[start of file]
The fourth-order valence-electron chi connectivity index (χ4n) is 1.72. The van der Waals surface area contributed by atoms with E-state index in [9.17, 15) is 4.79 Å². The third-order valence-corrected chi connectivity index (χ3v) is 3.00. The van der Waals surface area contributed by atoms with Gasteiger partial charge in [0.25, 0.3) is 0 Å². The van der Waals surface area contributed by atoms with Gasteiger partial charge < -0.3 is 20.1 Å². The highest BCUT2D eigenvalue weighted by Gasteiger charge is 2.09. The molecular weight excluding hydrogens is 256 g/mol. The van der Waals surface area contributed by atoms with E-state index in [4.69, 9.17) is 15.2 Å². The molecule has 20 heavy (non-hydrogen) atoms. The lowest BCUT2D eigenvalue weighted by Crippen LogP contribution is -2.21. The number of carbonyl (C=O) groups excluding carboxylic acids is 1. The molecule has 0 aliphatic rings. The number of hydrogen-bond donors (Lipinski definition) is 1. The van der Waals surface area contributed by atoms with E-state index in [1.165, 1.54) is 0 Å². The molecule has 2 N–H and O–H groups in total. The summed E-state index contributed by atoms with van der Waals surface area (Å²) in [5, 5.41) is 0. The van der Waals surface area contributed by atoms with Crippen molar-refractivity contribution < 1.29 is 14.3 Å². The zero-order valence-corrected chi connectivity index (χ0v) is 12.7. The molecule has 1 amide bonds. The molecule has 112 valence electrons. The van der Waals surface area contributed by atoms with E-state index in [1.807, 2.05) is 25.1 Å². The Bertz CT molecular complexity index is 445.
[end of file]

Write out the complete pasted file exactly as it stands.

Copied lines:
The fourth-order valence-electron chi connectivity index (χ4n) is 1.72. The van der Waals surface area contributed by atoms with E-state index in [9.17, 15) is 4.79 Å². The third-order valence-corrected chi connectivity index (χ3v) is 3.00. The van der Waals surface area contributed by atoms with Gasteiger partial charge in [0.25, 0.3) is 0 Å². The van der Waals surface area contributed by atoms with Gasteiger partial charge < -0.3 is 20.1 Å². The highest BCUT2D eigenvalue weighted by Gasteiger charge is 2.09. The molecular weight excluding hydrogens is 256 g/mol. The van der Waals surface area contributed by atoms with E-state index in [4.69, 9.17) is 15.2 Å². The molecule has 20 heavy (non-hydrogen) atoms. The lowest BCUT2D eigenvalue weighted by Crippen LogP contribution is -2.21. The number of carbonyl (C=O) groups excluding carboxylic acids is 1. The molecule has 0 aliphatic rings. The number of hydrogen-bond donors (Lipinski definition) is 1. The van der Waals surface area contributed by atoms with E-state index in [1.165, 1.54) is 0 Å². The molecule has 2 N–H and O–H groups in total. The summed E-state index contributed by atoms with van der Waals surface area (Å²) in [5, 5.41) is 0. The van der Waals surface area contributed by atoms with Crippen molar-refractivity contribution < 1.29 is 14.3 Å². The zero-order valence-corrected chi connectivity index (χ0v) is 12.7. The molecule has 1 amide bonds. The molecule has 112 valence electrons. The van der Waals surface area contributed by atoms with E-state index in [1.807, 2.05) is 25.1 Å². The Bertz CT molecular complexity index is 445.